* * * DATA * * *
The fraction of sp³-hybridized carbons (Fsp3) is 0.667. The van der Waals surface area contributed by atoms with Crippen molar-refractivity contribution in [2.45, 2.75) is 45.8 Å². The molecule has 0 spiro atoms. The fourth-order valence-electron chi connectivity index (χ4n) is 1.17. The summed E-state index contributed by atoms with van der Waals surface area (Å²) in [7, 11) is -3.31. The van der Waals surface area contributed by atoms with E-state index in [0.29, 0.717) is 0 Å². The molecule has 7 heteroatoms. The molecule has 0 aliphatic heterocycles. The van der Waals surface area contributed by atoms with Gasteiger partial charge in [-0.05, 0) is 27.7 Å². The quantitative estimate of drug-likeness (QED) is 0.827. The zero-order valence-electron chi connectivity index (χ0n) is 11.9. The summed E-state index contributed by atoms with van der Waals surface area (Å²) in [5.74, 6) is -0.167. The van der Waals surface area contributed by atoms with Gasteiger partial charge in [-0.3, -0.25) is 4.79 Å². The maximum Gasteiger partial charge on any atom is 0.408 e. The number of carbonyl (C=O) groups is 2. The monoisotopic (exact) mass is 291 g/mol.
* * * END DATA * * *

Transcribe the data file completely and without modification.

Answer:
The fraction of sp³-hybridized carbons (Fsp3) is 0.667. The van der Waals surface area contributed by atoms with Crippen molar-refractivity contribution in [2.45, 2.75) is 45.8 Å². The molecule has 0 spiro atoms. The fourth-order valence-electron chi connectivity index (χ4n) is 1.17. The summed E-state index contributed by atoms with van der Waals surface area (Å²) in [7, 11) is -3.31. The van der Waals surface area contributed by atoms with E-state index in [0.29, 0.717) is 0 Å². The molecule has 7 heteroatoms. The molecule has 0 aliphatic heterocycles. The van der Waals surface area contributed by atoms with Gasteiger partial charge in [-0.05, 0) is 27.7 Å². The quantitative estimate of drug-likeness (QED) is 0.827. The zero-order valence-electron chi connectivity index (χ0n) is 11.9. The summed E-state index contributed by atoms with van der Waals surface area (Å²) in [5.74, 6) is -0.167. The van der Waals surface area contributed by atoms with Gasteiger partial charge in [-0.3, -0.25) is 4.79 Å². The maximum Gasteiger partial charge on any atom is 0.408 e. The number of carbonyl (C=O) groups is 2. The monoisotopic (exact) mass is 291 g/mol.